The Royal Palm Hotel: How It All Began
They called it the “Second Yankee Invasion” when tourists from the North rediscovered Florida and its balmy winters in the 1880s. There were no roads spanning the 350 miles between Jacksonville and Miami; contact with South Florida was almost exclusively by water.
Henry Flagler, a partner of John D. Rockefeller in Standard Oil, had already amassed millions by the time he and his new second wife made their honeymoon voyage to St. Augustine in the winter of 1883-84. A still-vigorous 53 years old, Flagler was still seeking new heights to conquer and made up his mind to develop a luxury hotel in St. Augustine. As work began on his Ponce de Leon Hotel in 1885, Flagler quickly saw the need for improved transportation, and bought and began improving the short narrow-gauge railway between Jacksonville and St. Augustine, 40 miles to the south.
Railroads became a fascination for Flagler. In 1892, he acquired a charter to extend his railroad line all the way south to the sleepy town of Miami, although he took no immediate action in that direction.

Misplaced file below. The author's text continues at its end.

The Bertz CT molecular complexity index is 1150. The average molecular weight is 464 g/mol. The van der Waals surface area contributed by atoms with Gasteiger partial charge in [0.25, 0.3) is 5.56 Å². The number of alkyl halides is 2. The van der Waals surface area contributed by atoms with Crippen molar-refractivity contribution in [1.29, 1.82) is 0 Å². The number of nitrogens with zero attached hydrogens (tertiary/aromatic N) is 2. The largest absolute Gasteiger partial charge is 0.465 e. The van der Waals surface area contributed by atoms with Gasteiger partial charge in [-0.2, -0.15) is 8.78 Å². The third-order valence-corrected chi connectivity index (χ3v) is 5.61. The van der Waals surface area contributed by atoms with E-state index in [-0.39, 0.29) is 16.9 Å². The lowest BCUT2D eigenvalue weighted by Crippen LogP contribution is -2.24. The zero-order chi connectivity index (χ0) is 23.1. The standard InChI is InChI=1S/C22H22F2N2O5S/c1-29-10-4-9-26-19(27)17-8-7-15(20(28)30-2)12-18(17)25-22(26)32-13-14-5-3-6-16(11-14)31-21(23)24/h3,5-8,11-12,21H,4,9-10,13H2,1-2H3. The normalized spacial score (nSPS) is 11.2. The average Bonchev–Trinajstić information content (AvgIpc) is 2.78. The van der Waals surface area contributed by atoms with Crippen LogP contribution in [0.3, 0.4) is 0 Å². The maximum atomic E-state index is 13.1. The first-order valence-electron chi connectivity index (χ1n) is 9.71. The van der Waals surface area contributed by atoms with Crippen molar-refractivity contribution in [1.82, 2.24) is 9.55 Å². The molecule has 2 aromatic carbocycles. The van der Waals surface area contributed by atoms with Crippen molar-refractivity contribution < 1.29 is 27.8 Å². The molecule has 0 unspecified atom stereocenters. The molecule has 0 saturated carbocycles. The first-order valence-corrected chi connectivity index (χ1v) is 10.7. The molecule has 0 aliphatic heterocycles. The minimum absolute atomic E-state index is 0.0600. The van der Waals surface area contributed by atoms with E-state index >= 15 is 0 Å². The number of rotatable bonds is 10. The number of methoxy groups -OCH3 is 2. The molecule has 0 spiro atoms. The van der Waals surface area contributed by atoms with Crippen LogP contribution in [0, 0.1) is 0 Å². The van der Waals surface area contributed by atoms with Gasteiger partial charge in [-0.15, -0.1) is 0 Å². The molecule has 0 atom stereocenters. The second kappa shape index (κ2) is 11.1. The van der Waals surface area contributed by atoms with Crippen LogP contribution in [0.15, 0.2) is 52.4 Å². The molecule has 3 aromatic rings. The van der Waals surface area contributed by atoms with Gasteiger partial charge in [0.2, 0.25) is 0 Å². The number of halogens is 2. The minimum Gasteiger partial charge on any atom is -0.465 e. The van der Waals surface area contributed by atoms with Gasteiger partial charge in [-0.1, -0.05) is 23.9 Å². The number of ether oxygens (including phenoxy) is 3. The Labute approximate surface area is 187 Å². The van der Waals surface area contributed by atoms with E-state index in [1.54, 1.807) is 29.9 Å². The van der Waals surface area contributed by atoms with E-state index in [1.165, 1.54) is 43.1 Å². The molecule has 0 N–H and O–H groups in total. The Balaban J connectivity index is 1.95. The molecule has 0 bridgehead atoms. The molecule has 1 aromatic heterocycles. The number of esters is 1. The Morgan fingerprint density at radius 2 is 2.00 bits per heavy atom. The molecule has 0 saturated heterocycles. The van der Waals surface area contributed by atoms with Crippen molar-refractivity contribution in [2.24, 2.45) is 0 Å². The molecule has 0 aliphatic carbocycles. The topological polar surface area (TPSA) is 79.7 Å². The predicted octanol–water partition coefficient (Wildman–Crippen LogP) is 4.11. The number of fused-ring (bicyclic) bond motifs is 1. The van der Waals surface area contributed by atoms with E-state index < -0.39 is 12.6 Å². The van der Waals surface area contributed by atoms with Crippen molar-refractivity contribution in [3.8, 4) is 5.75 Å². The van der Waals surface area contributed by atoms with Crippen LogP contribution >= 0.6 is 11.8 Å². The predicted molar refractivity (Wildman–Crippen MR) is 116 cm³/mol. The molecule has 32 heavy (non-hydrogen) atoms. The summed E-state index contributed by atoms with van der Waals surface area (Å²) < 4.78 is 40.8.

The triple-strike Big Freezes during the winter of 1894-95 were a turning point. These ruined the citrus and vegetable crops of Northern and Central Florida. Mrs. Julia Tuttle picked a bouquet of orange blossoms and dispatched them to Flagler as proof that Biscayne Bay had been untouched by the disastrous freeze, and the rest, as they say, was history. Her offer of land was the clincher: 100 acres for a railroad terminal and hotel site, plus another 263 acres in what would become future city blocks. The neighboring Brickells offering to throw in an equal amount of land south of the river as well.
Miami, Flagler determined, would become the site of the seventh in his luxury chain: the Royal Palm Hotel. By March 3, 1896, the railroad had reached nearby Fort Lauderdale, and Flagler dispatched John Sewell and a crew of a dozen black workmen by boat from Fort Lauderdale to begin the work of creating Miami.
“I found Miami all woods,” Sewell wrote. It wouldn’t remain so for long.
The Florida East Coast Railroad made its debut at Miami just weeks later, on April 15, 1896. With that first train “puff[ing] its way into the village over wobbly tracks,” Miami became instantly available to the wealthy socialites and financial lions of New York, Boston, Chicago, and other cities. Some made the journey in their own private Pullman cars.
With just this class of patrons in mind, Flagler spared no expense in constructing the Royal Palm. Six stories tall, its lavish footprint spanned 680 x 267 feet in the not-coincidental shape of an “F”.